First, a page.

I have seen a number of interesting references recently to Cyrus as fulfillment and subject of Messiah prophecies. Any suggested reading, for an educated lay person (e.g. no ancient languages, but not a neophyte in theology and Biblical scholarship)?

  • Etranger

    I am not Christian, but I agree there is little need to stop calling yourself Christian. I think it is important to know that, like with many monikers/titles, saying one is Christian reveals very little actually about oneself. When I hear it, as a former Catholic gay man, my first reaction is to consider the person close-minded and most definitely anti-gay. That is an unfair assumption, I know. Fortunately, I do not keep my first impressions very long once I get to know people! (Although, unfortunately, the majority of the time I am correct on this one – but people get a fair shake from me, nevertheless).

    One misstatement: Galileo was not murdered by the Catholic Church. His intellectual pursuits were condemned (so one could say they murdered his spirit) but he died while under house arrest if I am not mistaken.

    • Thank you for the correction. We’ll fix that.

    • BoomerGal

      Dumb dild0

      • Etranger

        Seriously? Lol

  • Matt Woodling

    “But is a retreat from the label “Christian” the solution? Should we start adding modifiers to the word by which we have been known since the days of the Apostles?”

    You’ve ALWAYS needed modifiers because each denomination has such different dogma that each them calling themselves “Christian” is almost meaningless. But you all don’t use modifiers do you? Unless you are called to defend your faith against another one, in which case you have to use lots of modifiers. You like to sit comfortably under your “Christian” umbrella as long as it suits you because THAT gives you size and heft that can be used to defend yourself against non-believers.

    • jekylldoc

      Or maybe just because that is what we believe we are called to do: put love and caring ahead of right doctrine, or general rightness. Jesus called for including traitors (tax collectors) and home-wreckers (prostitutes). I think we can manage a bigot or two.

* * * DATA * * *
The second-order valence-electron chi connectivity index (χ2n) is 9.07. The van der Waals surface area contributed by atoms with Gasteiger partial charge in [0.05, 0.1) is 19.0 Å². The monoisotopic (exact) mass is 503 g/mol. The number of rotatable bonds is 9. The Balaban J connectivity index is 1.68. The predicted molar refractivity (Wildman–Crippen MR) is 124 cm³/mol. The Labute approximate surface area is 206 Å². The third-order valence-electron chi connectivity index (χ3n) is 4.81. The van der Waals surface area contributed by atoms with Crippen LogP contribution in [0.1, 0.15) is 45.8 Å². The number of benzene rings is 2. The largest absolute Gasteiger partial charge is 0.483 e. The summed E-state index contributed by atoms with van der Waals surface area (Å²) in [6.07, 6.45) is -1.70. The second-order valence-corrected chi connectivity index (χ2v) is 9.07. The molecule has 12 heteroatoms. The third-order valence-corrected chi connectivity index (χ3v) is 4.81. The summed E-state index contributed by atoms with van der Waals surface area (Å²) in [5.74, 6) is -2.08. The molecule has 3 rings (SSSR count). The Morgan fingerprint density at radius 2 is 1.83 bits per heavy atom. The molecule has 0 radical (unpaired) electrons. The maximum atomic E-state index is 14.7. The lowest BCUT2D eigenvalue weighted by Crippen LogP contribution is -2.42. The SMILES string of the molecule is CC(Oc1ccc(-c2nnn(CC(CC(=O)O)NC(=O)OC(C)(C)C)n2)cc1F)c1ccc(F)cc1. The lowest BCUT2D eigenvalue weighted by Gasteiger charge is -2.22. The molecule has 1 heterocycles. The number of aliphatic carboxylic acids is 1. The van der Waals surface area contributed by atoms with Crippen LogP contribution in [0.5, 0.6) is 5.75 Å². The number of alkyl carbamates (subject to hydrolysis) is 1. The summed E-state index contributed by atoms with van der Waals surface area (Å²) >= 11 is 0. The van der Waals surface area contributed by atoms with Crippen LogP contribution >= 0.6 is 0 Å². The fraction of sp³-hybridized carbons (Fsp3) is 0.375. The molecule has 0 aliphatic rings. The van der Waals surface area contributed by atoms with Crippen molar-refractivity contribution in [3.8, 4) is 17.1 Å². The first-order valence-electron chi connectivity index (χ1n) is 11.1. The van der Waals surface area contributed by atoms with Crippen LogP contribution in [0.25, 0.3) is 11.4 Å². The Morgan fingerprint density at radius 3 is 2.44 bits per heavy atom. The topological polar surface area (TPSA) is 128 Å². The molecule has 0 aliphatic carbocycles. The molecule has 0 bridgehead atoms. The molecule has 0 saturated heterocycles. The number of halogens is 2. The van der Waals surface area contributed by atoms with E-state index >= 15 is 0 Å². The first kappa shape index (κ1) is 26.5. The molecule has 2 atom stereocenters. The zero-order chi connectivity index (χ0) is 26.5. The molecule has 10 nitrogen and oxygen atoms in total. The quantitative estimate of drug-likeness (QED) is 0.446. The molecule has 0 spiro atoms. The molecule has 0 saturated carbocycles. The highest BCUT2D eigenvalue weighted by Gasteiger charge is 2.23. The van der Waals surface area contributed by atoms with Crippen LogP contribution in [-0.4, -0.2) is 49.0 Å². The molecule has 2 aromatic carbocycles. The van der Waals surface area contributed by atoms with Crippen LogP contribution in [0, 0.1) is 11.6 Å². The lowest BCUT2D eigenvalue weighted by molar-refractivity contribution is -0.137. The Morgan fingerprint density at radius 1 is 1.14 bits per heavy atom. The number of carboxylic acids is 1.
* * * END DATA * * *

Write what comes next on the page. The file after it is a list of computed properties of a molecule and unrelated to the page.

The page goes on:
The modifiers come in when someone wants to know what I believe. I don’t personally believe that my beliefs will save anyone, though I like them and think they are good for people. But it is difficult to have a conversation about meaning in life without some sense of where the other person is coming from. And I think never having a conversation about meaning in life is an impoverished state.

  • Bobby Gilbert

    we should call the adopted benjamin . . .

    For one, the youngest has to finish the second half of curse from Joshua 6:26.
    Two, on two occasions Benjamin is murdered. One time in the book of judges. The other time at the birth of Jesus.

    The youngest has to complete the seven year week. The adopted is the youngest. Jesus is the eldest. He set the foundation. The youngest has to set the gates.

    We, the adopted, are adopted twice. Once in Christ in the story of the wild branch. Twice if one can understand the 5th week that Israel completes and goes into the diaspora. Briefly, an hour is a year. The week begins at 28 AD with Jesus and the “newly not named Christians”. They are first called “followers of the way”: you can do the homework and look when the name Christians come along. Now, the middle of the week is the fall of 70 AD. Now, the metaphor of the sacrifice or the workers who work the week is the 12 tribes, metaphorically understood by the million or so who died in Jerusalem at the fall of 70 AD according to josephus. Not the metaphor, the death of the jews.

    The week ends with Phily asking a question, what about the Christians in 112 AD.

    The time line begins at 28 AD . . . . 42 years later. The Christians start following Christ.

    70 AD . . . actually the day begins in Rome 6 years prior, 64 AD with the death of Christians. The fall of the Jerusalem is the middle of the week.

    112 AD . . . The weeks ends.

    Now, the brothers all disappear and the adopted brother takes stage. What about the Christians? The adopted brother can also be seen as the youngest in the Jewish tradition as well.

    Call the Christians . . . . Benjamites. The adopted have to work, sacrifice and complete the middle of the week for the 1st resurrection week, the seven year week plus one.

    There is an 8th day. This is also the 8th week when looking at Israel’s seven weeks. This is also the 8th week when looking at God’s seven weeks.

    Benjamin will set the gates.

    And . . . we are most likely in the 2nd day or in this case, the second year. An hour is equal to a month. It is not about numbers. It is about time.

  • See Noevo

    ““It makes me want to ditch the label ‘Christian,’” our friend said. “Is there something else we can call ourselves?” A brainstorm ensued among the group: “Believers.” “Followers of Christ.” Even annoyingly New-Age-sounding titles like “Seekers of the Light” would seem to be preferable.”

    You might also try “evangelical”, “Protestant”, “Bible believer”.

    Among the many reprehensible statements in this article, perhaps this one takes first prize:
    “Rather, division is the church’s modus operandi.”

    No, Mr. & Mrs. Khalaf. It is not.